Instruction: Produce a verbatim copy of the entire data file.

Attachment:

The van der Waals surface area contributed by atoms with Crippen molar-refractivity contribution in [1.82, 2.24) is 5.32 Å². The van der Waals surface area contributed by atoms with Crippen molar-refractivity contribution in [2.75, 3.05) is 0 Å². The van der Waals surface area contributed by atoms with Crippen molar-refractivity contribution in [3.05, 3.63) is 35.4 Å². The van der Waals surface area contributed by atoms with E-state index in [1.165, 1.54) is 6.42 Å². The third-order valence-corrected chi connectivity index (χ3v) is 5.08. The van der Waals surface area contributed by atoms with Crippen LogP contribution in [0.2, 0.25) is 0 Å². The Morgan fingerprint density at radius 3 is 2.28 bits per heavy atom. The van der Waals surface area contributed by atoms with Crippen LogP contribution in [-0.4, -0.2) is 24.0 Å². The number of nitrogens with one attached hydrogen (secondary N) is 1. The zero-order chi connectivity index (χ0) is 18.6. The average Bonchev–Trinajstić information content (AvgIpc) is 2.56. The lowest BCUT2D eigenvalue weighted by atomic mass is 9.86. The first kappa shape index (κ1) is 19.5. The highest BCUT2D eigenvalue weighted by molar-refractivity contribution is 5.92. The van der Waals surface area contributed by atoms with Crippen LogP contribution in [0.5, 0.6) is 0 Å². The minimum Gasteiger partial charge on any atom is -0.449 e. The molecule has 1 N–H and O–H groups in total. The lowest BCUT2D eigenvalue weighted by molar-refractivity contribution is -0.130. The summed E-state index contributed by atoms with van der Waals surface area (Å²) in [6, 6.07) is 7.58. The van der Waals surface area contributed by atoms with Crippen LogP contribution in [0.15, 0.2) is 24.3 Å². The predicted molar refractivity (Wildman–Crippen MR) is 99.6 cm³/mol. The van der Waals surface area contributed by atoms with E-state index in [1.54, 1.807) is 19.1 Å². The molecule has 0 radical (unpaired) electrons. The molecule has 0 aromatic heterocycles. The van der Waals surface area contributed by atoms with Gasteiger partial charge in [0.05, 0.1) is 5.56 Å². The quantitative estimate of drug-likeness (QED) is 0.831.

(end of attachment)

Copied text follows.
The van der Waals surface area contributed by atoms with Crippen molar-refractivity contribution in [1.82, 2.24) is 5.32 Å². The van der Waals surface area contributed by atoms with Crippen molar-refractivity contribution in [2.75, 3.05) is 0 Å². The van der Waals surface area contributed by atoms with Crippen molar-refractivity contribution in [3.05, 3.63) is 35.4 Å². The van der Waals surface area contributed by atoms with E-state index in [1.165, 1.54) is 6.42 Å². The third-order valence-corrected chi connectivity index (χ3v) is 5.08. The van der Waals surface area contributed by atoms with Crippen LogP contribution in [0.2, 0.25) is 0 Å². The Morgan fingerprint density at radius 3 is 2.28 bits per heavy atom. The van der Waals surface area contributed by atoms with Crippen LogP contribution in [-0.4, -0.2) is 24.0 Å². The number of nitrogens with one attached hydrogen (secondary N) is 1. The zero-order chi connectivity index (χ0) is 18.6. The average Bonchev–Trinajstić information content (AvgIpc) is 2.56. The lowest BCUT2D eigenvalue weighted by atomic mass is 9.86. The first kappa shape index (κ1) is 19.5. The highest BCUT2D eigenvalue weighted by molar-refractivity contribution is 5.92. The van der Waals surface area contributed by atoms with Crippen LogP contribution in [0.5, 0.6) is 0 Å². The minimum Gasteiger partial charge on any atom is -0.449 e. The molecule has 1 N–H and O–H groups in total. The lowest BCUT2D eigenvalue weighted by molar-refractivity contribution is -0.130. The summed E-state index contributed by atoms with van der Waals surface area (Å²) in [6, 6.07) is 7.58. The van der Waals surface area contributed by atoms with Crippen LogP contribution in [0.15, 0.2) is 24.3 Å². The predicted molar refractivity (Wildman–Crippen MR) is 99.6 cm³/mol. The van der Waals surface area contributed by atoms with E-state index in [1.54, 1.807) is 19.1 Å². The molecule has 0 radical (unpaired) electrons. The molecule has 0 aromatic heterocycles. The van der Waals surface area contributed by atoms with Gasteiger partial charge in [0.05, 0.1) is 5.56 Å². The quantitative estimate of drug-likeness (QED) is 0.831.